Unearthing a piece of Japan's railway history

A redevelopment project in Tokyo has taken an unexpected turn with the discovery of an embankment from Japan's first railway line. The archeological wonder was unearthed in remarkably good condition, and moves are afoot to preserve it as a national historic site.

The approximately 800-meter relic was found in 2019, not far from Takanawa Gateway station on the JR Yamanote Line. It was part of the nation's first railway, which opened in 1872 during the Meiji era, and ran for 29 kilometers between Shimbashi and Yokohama.

Back then, the embankment was about 2.7 kilometers long. It was built over shallow water and, thanks to the way the passing trains appeared to simply float on by, became a frequent subject for woodblock print artists.

A woodblock print depicting a train running along the sea.

Reclamation work means it is now surrounded by dry land and countless buildings. The area has changed drastically over the years, and will do again, with several high-rise residential, business and shopping complexes set to pop up soon. The embankment, on the other hand, looks just as it did 150 years ago.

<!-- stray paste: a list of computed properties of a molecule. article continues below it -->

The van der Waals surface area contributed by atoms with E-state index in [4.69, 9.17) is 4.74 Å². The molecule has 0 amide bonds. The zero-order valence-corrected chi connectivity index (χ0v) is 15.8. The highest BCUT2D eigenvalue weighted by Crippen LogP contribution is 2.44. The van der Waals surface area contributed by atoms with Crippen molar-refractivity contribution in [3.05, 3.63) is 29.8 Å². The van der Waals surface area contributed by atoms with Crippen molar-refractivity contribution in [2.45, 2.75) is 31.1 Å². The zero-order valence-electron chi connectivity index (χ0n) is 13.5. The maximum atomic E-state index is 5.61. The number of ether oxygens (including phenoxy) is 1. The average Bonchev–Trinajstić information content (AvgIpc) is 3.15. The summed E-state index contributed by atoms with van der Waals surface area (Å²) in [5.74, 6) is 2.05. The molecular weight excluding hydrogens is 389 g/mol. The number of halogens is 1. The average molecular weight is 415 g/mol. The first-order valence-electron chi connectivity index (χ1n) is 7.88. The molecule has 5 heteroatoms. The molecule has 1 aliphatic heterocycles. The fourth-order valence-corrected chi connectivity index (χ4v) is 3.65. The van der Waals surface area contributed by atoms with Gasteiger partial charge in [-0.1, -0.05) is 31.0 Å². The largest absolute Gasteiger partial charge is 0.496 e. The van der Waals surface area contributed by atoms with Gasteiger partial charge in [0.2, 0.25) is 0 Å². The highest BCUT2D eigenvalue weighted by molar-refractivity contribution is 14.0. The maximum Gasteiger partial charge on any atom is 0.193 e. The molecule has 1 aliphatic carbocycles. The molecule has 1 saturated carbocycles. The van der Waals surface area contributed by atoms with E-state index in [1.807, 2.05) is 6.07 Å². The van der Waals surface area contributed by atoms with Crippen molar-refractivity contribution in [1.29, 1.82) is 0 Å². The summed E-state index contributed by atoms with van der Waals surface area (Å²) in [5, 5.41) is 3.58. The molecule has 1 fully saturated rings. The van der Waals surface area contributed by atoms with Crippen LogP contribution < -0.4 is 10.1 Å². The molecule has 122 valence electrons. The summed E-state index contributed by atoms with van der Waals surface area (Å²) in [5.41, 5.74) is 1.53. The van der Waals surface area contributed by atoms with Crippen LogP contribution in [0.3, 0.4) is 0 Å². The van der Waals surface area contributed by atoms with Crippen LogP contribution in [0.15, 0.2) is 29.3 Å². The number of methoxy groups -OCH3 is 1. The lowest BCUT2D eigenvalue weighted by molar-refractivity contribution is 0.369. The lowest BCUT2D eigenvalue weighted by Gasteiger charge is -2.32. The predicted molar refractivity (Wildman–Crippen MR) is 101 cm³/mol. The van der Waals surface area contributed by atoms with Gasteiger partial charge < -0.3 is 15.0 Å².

The significance of the find is being celebrated by the Japanese Archaeological Association, which describes the embankment as the first major project in the nation's period of modernization. The most notable feature is its intricate rockwork – described as a combination of traditional Japanese techniques with advanced engineering from Britain.

"I believe it was built in a Western style by artisans who had learned the traditional methods used for Edo-era castles. The remains clearly show what Japan's modernization looked like," says Waseda University Professor Tanigawa Akio, who chairs a panel established by railway operator JR East to study the embankment.

Takanawa embankment
The Takanawa Embankment was part of Japan's first railway line.

Prime Minister Suga Yoshihide visited the site on May 29. "I was moved to learn that engineers from the Meiji era had great skills," he said. Suga added that he hopes it will be designated as a national historic site.

In March, the Archaeological Association asked JR East and the Agency for Cultural Affairs to fully preserve the Takanawa embankment. However, JR East plans to preserve only the parts deemed to have the most historic value, including an 80-meter bridge. A section that includes what is believed to be the base of Japan's first railway signal will be moved to a location nearby.

The cost of the work could run as high as 40 billion yen, or about 360 million dollars. JR East plans to ask the central government and other agencies to help fund the project.